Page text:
Full truckload (FTL) shipping and Less Than Truckload (LTL) shipping are two of the most commonly used modes within North America.
Although there are similarities between the two modes, there are many key differences. By understanding these differences, shippers can choose between full truckload and less-than-truckload shipments utilizing the size, speed, and price that makes the most sense for their freight.
What is Full Truckload (FTL)?
Full truckload, also known as FTL or TL, is a transportation mode that typically relies on a semi truck to deliver goods or products.
As the name suggests, only one shipper’s freight moves on the truck with full truckload. However, a shipper does not have to completely fill the truck — the truck is just reserved for their use.
What is Less Than Truckload (LTL)?
Less Than Truckload (LTL), like FTL, usually relies on semi trucks to deliver freight. However with LTL, a shipper must share space on the truck with freight from other shippers. In other words, the space isn’t reserved for just one shipper.
LTL is ideal for shippers with lower volume freight and more flexible fulfillment date. It can also be less expensive. So, if you are a small business owner, LTL might be more suitable for you.
Differences between Full Truckload Shipping and LTL Shipping
FTL: In full truckload shipping, the shipper has an entire truck reserved for them. The driver and capacity are dedicated to that shipper’s freight. The shipper determines the pickup date, and the arrival time is predetermined and guaranteed by the asset carrier. There are no stops along the way, barring any special circumstances or unforeseen delays.
LTL: For LTL, capacity is shared, typically between 2 to 6 different customers. The carrier is routed to multiple pickup spots to begin the journey and multiple delivery destinations to unload the goods. An LTL delivery will commonly load and unload at 6 to 10 different warehouses before it has delivered the last shipment in its route. This can result in a slower shipping mode than full truckload. Furthermore, LTL carriers do not guarantee delivery times and only provide estimated arrival dates.
2. Size and weight
FTL: Full truckload shipments have access to the entire truck. A full truckload shipment can range from 26 to 52 pallets. With truckload freight, the space a shipment takes up in the trailer has more of an impact than weight, so truckload shipments commonly range from 5,000 pounds to 45,000 pounds.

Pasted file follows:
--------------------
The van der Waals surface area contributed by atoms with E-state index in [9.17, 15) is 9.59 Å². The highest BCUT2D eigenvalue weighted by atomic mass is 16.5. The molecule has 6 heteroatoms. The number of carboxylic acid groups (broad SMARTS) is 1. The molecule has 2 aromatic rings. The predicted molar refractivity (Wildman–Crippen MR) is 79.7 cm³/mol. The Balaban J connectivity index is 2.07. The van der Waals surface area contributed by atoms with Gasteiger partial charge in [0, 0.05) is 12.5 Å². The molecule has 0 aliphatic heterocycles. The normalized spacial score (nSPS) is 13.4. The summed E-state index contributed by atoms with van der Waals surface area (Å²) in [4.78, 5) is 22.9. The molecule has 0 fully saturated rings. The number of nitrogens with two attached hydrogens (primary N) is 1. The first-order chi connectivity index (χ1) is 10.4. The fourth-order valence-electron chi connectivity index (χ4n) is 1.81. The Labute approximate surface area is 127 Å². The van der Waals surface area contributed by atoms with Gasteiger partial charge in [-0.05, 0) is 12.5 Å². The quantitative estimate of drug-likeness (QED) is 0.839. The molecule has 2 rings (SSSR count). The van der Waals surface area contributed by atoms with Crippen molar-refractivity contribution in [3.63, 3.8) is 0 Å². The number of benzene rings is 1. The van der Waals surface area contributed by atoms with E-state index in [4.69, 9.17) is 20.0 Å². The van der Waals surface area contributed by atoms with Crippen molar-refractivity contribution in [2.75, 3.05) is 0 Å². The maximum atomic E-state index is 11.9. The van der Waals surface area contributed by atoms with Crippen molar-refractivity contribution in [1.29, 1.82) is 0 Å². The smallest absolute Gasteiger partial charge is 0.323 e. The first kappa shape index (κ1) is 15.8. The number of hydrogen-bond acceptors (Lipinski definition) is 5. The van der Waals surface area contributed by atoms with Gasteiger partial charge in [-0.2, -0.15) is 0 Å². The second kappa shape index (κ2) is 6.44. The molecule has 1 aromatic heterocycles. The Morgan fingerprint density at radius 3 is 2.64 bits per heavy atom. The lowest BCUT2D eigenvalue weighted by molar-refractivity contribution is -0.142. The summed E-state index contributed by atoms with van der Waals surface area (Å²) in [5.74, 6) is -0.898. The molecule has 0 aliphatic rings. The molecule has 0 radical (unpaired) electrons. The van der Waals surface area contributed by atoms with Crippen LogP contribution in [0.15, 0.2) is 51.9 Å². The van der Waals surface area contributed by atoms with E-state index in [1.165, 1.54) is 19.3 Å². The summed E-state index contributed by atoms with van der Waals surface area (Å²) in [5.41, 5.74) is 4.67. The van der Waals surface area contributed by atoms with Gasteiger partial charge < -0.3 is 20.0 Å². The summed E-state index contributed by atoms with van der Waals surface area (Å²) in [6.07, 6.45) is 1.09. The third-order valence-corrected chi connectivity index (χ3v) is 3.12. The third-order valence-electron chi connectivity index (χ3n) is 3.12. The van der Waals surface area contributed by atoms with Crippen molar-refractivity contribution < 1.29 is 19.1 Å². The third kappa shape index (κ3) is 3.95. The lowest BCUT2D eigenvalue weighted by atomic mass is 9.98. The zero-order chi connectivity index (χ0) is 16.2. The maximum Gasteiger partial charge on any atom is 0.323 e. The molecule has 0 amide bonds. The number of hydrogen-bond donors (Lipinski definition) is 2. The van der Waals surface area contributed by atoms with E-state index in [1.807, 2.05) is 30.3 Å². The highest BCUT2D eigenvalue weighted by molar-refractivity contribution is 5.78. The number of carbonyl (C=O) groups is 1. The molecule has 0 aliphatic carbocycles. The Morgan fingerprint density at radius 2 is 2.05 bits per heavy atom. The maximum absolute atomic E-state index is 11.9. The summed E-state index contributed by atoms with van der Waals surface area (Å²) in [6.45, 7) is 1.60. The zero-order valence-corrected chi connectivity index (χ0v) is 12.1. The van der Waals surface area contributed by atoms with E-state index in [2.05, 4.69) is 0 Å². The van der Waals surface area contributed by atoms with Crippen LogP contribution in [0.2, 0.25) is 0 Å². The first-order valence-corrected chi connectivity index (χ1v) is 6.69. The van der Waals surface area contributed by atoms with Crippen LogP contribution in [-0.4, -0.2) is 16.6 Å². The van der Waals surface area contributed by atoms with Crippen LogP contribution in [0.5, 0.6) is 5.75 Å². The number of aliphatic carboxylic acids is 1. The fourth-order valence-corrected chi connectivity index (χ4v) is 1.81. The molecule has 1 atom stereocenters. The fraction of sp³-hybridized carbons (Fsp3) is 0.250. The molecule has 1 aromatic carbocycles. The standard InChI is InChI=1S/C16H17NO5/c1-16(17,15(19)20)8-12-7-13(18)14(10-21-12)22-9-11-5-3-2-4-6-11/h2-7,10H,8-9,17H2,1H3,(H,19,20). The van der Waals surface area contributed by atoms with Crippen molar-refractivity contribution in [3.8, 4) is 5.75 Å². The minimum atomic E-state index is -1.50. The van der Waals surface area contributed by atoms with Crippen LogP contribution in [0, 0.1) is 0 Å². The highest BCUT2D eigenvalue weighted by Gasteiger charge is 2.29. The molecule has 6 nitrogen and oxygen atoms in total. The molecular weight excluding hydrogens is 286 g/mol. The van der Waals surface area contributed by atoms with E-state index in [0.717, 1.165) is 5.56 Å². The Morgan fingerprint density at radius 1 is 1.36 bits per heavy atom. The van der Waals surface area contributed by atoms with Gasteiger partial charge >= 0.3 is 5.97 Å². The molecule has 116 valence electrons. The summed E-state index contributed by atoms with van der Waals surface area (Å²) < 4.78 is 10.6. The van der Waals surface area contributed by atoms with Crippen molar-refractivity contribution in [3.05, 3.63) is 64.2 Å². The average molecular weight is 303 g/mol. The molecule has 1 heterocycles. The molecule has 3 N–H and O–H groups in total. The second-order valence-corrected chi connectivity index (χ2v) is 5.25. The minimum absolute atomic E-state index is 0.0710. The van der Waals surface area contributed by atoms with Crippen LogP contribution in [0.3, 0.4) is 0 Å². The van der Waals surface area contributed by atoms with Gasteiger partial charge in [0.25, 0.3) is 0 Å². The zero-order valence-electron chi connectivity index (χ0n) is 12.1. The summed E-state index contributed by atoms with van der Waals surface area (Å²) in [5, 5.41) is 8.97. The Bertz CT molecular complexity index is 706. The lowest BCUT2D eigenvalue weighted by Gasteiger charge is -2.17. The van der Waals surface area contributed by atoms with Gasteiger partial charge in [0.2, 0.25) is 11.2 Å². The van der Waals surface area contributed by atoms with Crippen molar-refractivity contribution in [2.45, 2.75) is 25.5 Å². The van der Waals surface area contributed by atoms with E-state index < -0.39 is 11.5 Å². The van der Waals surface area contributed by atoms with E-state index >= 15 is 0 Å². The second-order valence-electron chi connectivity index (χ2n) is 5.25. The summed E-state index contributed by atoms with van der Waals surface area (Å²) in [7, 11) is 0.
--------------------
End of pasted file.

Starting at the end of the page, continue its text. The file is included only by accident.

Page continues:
LTL: By comparison, LTL shipments are typically between 1 and 6 pallets. The weight commonly ranges from 200 to 5,000 pounds. Once the weight of an LTL shipment reaches 6,000 to 10,000 lbs, the shipment is deemed “volume LTL” and special pricing is required. LTL freight usually takes up less than 12 linear feet of the trailer. Since the typical pallet measures 40” x 48”, a shipment with 6 pallets arranged side-by-side would take up exactly 12 feet of linear space on each side of the trailer. Again, if an LTL shipment crosses this threshold of linear feet, then “volume LTL” pricing is involved, which can be 2-3x the standard LTL pricing.
FTL: Full truckload shipments are more expensive than LTL. The advantages of guaranteed delivery times and the flexibility of having an entire truck are worth more money. However, full truckload prices change constantly. The market fluctuates daily, and even hourly based on supply and demand. Large customers prefer to negotiate contracted pricing far in advance to minimize this risk, but often these efforts are thwarted. Many times, the shippers are forced into the “spot market” to cover their shipments, where prices require a negotiation directly with carriers and/or brokers to agree on updated rates.
LTL: Conversely, LTL deliveries involve several shipments in the delivery truck, so the space and cost are shared. When purchasing an LTL delivery, brokers and/or carriers can quote the price immediately. The origin, destination, weight and linear space are entered into a TMS, which can deliver a real-time quote. Rates do not fluctuate often, and prices are static for many months.
Overall, full truckload rates average $1,200 or more for a shipment, while LTL shipments can be arranged for as little as $150-$200 if there is only a few pallets of lightweight goods involved.
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